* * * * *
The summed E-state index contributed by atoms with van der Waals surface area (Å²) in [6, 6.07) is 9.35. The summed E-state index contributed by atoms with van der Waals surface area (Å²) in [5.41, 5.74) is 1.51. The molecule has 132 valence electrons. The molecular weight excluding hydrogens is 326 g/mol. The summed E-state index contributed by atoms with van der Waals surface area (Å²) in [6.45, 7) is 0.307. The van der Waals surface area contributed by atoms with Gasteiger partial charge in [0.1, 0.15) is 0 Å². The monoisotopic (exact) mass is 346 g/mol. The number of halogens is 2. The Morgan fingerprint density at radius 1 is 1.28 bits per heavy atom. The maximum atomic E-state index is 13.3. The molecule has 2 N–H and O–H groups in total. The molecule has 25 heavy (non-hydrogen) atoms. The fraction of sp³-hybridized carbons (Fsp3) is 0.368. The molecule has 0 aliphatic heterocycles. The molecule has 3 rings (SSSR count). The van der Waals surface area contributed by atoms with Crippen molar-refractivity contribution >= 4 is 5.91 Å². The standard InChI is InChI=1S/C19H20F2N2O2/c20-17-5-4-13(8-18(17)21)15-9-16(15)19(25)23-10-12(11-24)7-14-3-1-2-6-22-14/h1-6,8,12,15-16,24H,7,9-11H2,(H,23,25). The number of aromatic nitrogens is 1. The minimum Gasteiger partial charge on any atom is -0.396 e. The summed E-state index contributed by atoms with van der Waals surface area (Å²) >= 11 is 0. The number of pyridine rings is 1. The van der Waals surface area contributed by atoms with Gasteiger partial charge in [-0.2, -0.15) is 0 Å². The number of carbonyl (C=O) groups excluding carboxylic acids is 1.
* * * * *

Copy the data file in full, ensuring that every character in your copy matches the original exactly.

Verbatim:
The summed E-state index contributed by atoms with van der Waals surface area (Å²) in [6, 6.07) is 9.35. The summed E-state index contributed by atoms with van der Waals surface area (Å²) in [5.41, 5.74) is 1.51. The molecule has 132 valence electrons. The molecular weight excluding hydrogens is 326 g/mol. The summed E-state index contributed by atoms with van der Waals surface area (Å²) in [6.45, 7) is 0.307. The van der Waals surface area contributed by atoms with Gasteiger partial charge in [0.1, 0.15) is 0 Å². The monoisotopic (exact) mass is 346 g/mol. The number of halogens is 2. The Morgan fingerprint density at radius 1 is 1.28 bits per heavy atom. The maximum atomic E-state index is 13.3. The molecule has 2 N–H and O–H groups in total. The molecule has 25 heavy (non-hydrogen) atoms. The fraction of sp³-hybridized carbons (Fsp3) is 0.368. The molecule has 0 aliphatic heterocycles. The molecule has 3 rings (SSSR count). The van der Waals surface area contributed by atoms with Crippen molar-refractivity contribution >= 4 is 5.91 Å². The standard InChI is InChI=1S/C19H20F2N2O2/c20-17-5-4-13(8-18(17)21)15-9-16(15)19(25)23-10-12(11-24)7-14-3-1-2-6-22-14/h1-6,8,12,15-16,24H,7,9-11H2,(H,23,25). The number of aromatic nitrogens is 1. The minimum Gasteiger partial charge on any atom is -0.396 e. The summed E-state index contributed by atoms with van der Waals surface area (Å²) >= 11 is 0. The number of pyridine rings is 1. The van der Waals surface area contributed by atoms with Gasteiger partial charge in [-0.2, -0.15) is 0 Å². The number of carbonyl (C=O) groups excluding carboxylic acids is 1.